The Curé of Ars, who knew something on the subject, once said, “Leave a parish without a priest for twenty years, and they will begin to worship beasts.” The good curé did not live to see our even more radical variants: ecological religions where people worship vegetation and even minerals. But something similar might be said about the effect of bad or incomplete priests or of a Church failing to evangelize fully. Not only does the loss of true religion inevitably lead back to false religions like paganism, as the Bible clearly attests, it leads to taking what is false or only partly true for Truth.
The Catholic tradition calls that heresy, in the old and true sense of the word: selecting out and focusing exclusively on a part and presenting it as if it were the whole. This explains a lot about modern unbelief, especially when culture loses touch with religious reality and elites start to become what Max Weber, the sociologist of religion, called “religiously unmusical.” That’s a great way to put it. It makes clear that many people who think they have escaped religious narrowness and naivete for secular freedom and sophistication, are in fact suffering from a different naivete and a kind of tone deafness to a whole range of the beautiful and the true.
I was in Paris this week at a conference on secularization organized by a group I’ve mentioned before: the Lumen Christi Institute at the University of Chicago, which is simply the world’s best Catholic study center on a secular campus. The setting itself was significant. About ten years ago, then Archbishop of Paris Cardinal Jean Lustiger decided to restore the Collège des Bernardins, the medieval Bernardine college, as a center to promote vigorous Catholic engagement with the culture. It was a gutsy move in France, which in many respects is the flagship nation of modern secularization. But the college has reinvigorated something far from dead, and research programs in bioethics, courses on Catholic issues, and lectures and art exhibits provide a high-level Catholic presence in French culture.
Our conference centered around a book, A Secular Age, by the Canadian Catholic philosopher, Charles Taylor, a world renowned figure who won the 2007 Templeton Prize for Religion. Taylor was present and responded to presentations by a select group of scholars from France, America, England, Germany, and Poland. We all agreed that the basic model once accepted in scholarly circles – that modernization simply leads to secularization – is not only false: there are plenty of signs that something more interesting is going on, especially in the last decade or so, though it’s hard to describe precisely and can’t be used to make firm predictions.
Around the world, there is religious ferment, and not only among Muslims and fundamentalists, which helps explain why the Richard Dawkins and his ilk are in such a nasty panic. Taylor expressed frustration that there are so many seekers, especially young people, and yet cultural forces have blocked them from realizing that the Church has great riches for those who search – indeed, that the Church itself seeks God more zealously than anyone.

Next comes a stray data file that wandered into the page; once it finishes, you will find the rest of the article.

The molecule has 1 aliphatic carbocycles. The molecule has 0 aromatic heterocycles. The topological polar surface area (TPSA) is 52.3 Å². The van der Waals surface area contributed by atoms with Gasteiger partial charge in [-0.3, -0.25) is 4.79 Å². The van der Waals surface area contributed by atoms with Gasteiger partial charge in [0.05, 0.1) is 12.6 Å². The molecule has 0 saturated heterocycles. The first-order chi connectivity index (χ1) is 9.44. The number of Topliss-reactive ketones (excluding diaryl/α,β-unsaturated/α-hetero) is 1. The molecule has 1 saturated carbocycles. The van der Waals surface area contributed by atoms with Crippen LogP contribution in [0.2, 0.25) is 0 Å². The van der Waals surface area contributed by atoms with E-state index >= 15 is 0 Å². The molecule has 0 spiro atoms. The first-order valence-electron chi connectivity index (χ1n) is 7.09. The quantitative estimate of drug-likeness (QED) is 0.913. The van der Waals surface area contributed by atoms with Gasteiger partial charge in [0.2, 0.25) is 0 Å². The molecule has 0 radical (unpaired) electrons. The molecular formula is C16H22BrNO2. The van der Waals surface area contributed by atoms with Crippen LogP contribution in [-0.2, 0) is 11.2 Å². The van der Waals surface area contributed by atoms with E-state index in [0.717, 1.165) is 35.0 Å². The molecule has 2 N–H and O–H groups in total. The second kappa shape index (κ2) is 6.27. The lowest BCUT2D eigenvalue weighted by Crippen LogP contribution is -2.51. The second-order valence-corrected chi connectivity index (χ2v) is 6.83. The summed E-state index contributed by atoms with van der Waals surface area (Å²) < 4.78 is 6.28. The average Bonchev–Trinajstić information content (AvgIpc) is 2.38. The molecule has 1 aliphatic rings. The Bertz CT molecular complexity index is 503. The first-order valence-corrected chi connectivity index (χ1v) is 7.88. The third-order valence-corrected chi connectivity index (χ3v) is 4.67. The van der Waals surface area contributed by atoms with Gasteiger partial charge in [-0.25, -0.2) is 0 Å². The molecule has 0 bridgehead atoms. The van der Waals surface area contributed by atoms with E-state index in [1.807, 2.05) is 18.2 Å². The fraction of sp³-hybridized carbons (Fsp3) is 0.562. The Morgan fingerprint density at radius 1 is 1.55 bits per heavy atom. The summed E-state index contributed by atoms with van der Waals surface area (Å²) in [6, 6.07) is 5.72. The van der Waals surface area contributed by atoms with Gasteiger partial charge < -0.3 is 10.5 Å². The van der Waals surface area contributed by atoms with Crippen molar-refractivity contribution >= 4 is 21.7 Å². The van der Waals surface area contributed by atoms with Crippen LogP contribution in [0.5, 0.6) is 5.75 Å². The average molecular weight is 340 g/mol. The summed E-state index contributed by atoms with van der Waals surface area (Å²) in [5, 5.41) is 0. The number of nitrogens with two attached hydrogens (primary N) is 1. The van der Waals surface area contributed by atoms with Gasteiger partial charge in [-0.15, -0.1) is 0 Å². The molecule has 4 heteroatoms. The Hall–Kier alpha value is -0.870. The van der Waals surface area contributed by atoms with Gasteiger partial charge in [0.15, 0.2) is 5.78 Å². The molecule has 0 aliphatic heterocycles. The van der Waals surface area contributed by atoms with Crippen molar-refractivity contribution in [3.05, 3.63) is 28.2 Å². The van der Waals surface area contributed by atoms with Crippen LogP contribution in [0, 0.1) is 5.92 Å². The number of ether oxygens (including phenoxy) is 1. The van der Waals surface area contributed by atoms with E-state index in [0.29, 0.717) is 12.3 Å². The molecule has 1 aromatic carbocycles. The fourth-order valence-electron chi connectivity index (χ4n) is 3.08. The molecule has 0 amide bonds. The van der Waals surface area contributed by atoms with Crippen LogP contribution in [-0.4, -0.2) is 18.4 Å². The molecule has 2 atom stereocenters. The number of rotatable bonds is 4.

Many odd facts cropped up this week. For instance, a Jesuit living in Sweden – ground zero for the secular neutron bomb – described religion there as quite weak. And no wonder. The state is quite strong in shocking ways. Children at eighteen receive a state allowance, not for higher education, but to become independent of parents. On the surface, this seems mad, but it has a purpose. The state wants to make people into radically autonomous individuals who can be dealt with separately, with as little allegiance to traditional groupings like families as possible. Clearly, the “independence” this introduces conceals the fact that it begins a long life of dependence – on the state – for many things.
Swedish policies have, perhaps unintentionally, kept birth rates rather high compared with the rest of Europe. But this has come at the cost of the state replacing husbands with handouts. Swedish women continue to have children, but over half are born out of wedlock and only 60 percent of women ever marry (the U.S. figure, which has also declined, is 85 percent). This does not bode well for Sweden or for family and church.
But contrary to what many think, Europe is the exception in the flight from religious traditions. And even there, strong contrary currents flow. Paris itself, just had its priestly ordinations this weekend. Though there were only nine – down a lot from the past – 10,000 people attended the ceremonies. These young men come almost exclusively from traditional parishes and movements, and they make the unusual choice of vocation in order to make a difference. We know that secularism is more prominent now than in the past, but even in France those who are religious are perhaps more strongly so than in quite a while.
A friend who has lived many years in Paris took me to a packed Mass at the Church of San Gervais where the Fraternities of Jerusalem, groups of men and women religious and lay people who work half time in the world and pray half time in the church, has one of the most hauntingly beautiful liturgies I’ve ever seen. They pay attention to every detail, but especially music. And that attentive spirit draws number of participants and vocations. Founded in 1975 by a genius of a priest, Pierre-Marie Delfieux, there are now offshoot foundations in Rome, Florence, Vezelay. Strasbourg, Mont St. Michel, Brussels, Montreal, Cologne, Warsaw, and Magdala (Israel) among other initiatives.
You’ve probably never heard of them, but maybe it’s time that some of us begin to make them and similar phenomena better known. Because if our public culture is religiously unmusical, private groups like this are bringing back the most musical and attractive spirituality into a modern world that desperately wants to hear it.